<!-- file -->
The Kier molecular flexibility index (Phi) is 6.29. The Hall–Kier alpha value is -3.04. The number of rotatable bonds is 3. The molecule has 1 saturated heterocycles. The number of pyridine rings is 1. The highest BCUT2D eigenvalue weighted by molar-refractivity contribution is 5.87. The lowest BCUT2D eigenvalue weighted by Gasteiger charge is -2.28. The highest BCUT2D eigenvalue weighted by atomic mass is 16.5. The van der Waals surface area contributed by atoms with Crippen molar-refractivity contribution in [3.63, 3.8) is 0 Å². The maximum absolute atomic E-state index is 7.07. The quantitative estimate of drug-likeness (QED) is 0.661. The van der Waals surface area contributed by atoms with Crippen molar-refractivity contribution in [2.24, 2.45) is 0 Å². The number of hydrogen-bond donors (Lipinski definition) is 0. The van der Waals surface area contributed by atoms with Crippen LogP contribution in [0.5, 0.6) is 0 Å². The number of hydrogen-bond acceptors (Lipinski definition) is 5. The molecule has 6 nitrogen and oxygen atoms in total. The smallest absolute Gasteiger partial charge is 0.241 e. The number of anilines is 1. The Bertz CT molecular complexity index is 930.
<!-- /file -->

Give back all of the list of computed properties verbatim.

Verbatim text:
The Kier molecular flexibility index (Phi) is 6.29. The Hall–Kier alpha value is -3.04. The number of rotatable bonds is 3. The molecule has 1 saturated heterocycles. The number of pyridine rings is 1. The highest BCUT2D eigenvalue weighted by molar-refractivity contribution is 5.87. The lowest BCUT2D eigenvalue weighted by Gasteiger charge is -2.28. The highest BCUT2D eigenvalue weighted by atomic mass is 16.5. The van der Waals surface area contributed by atoms with Crippen molar-refractivity contribution in [3.63, 3.8) is 0 Å². The maximum absolute atomic E-state index is 7.07. The quantitative estimate of drug-likeness (QED) is 0.661. The van der Waals surface area contributed by atoms with Crippen molar-refractivity contribution in [2.24, 2.45) is 0 Å². The number of hydrogen-bond donors (Lipinski definition) is 0. The van der Waals surface area contributed by atoms with Crippen LogP contribution in [0.5, 0.6) is 0 Å². The number of hydrogen-bond acceptors (Lipinski definition) is 5. The molecule has 6 nitrogen and oxygen atoms in total. The smallest absolute Gasteiger partial charge is 0.241 e. The number of anilines is 1. The Bertz CT molecular complexity index is 930.